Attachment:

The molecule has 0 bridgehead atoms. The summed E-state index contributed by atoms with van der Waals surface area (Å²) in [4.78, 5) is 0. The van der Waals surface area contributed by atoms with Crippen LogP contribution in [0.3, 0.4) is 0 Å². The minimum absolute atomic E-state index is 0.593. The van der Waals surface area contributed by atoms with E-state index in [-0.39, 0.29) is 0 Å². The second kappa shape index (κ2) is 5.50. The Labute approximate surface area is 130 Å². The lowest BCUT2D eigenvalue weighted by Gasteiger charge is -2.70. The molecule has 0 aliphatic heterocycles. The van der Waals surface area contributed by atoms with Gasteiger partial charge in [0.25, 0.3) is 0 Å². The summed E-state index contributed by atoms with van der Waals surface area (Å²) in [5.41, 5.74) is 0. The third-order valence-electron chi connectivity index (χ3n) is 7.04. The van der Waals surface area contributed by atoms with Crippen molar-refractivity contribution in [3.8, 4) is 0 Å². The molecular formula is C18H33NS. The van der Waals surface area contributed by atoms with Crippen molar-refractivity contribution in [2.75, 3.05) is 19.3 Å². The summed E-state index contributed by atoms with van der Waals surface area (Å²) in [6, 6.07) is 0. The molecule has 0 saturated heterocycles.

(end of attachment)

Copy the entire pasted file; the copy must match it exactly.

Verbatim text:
The molecule has 0 bridgehead atoms. The summed E-state index contributed by atoms with van der Waals surface area (Å²) in [4.78, 5) is 0. The van der Waals surface area contributed by atoms with Crippen LogP contribution in [0.3, 0.4) is 0 Å². The minimum absolute atomic E-state index is 0.593. The van der Waals surface area contributed by atoms with E-state index in [-0.39, 0.29) is 0 Å². The second kappa shape index (κ2) is 5.50. The Labute approximate surface area is 130 Å². The lowest BCUT2D eigenvalue weighted by Gasteiger charge is -2.70. The molecule has 0 aliphatic heterocycles. The van der Waals surface area contributed by atoms with Gasteiger partial charge in [0.25, 0.3) is 0 Å². The summed E-state index contributed by atoms with van der Waals surface area (Å²) in [5.41, 5.74) is 0. The third-order valence-electron chi connectivity index (χ3n) is 7.04. The van der Waals surface area contributed by atoms with Crippen molar-refractivity contribution in [3.8, 4) is 0 Å². The molecular formula is C18H33NS. The van der Waals surface area contributed by atoms with Crippen molar-refractivity contribution in [2.75, 3.05) is 19.3 Å². The summed E-state index contributed by atoms with van der Waals surface area (Å²) in [6, 6.07) is 0. The molecule has 0 saturated heterocycles.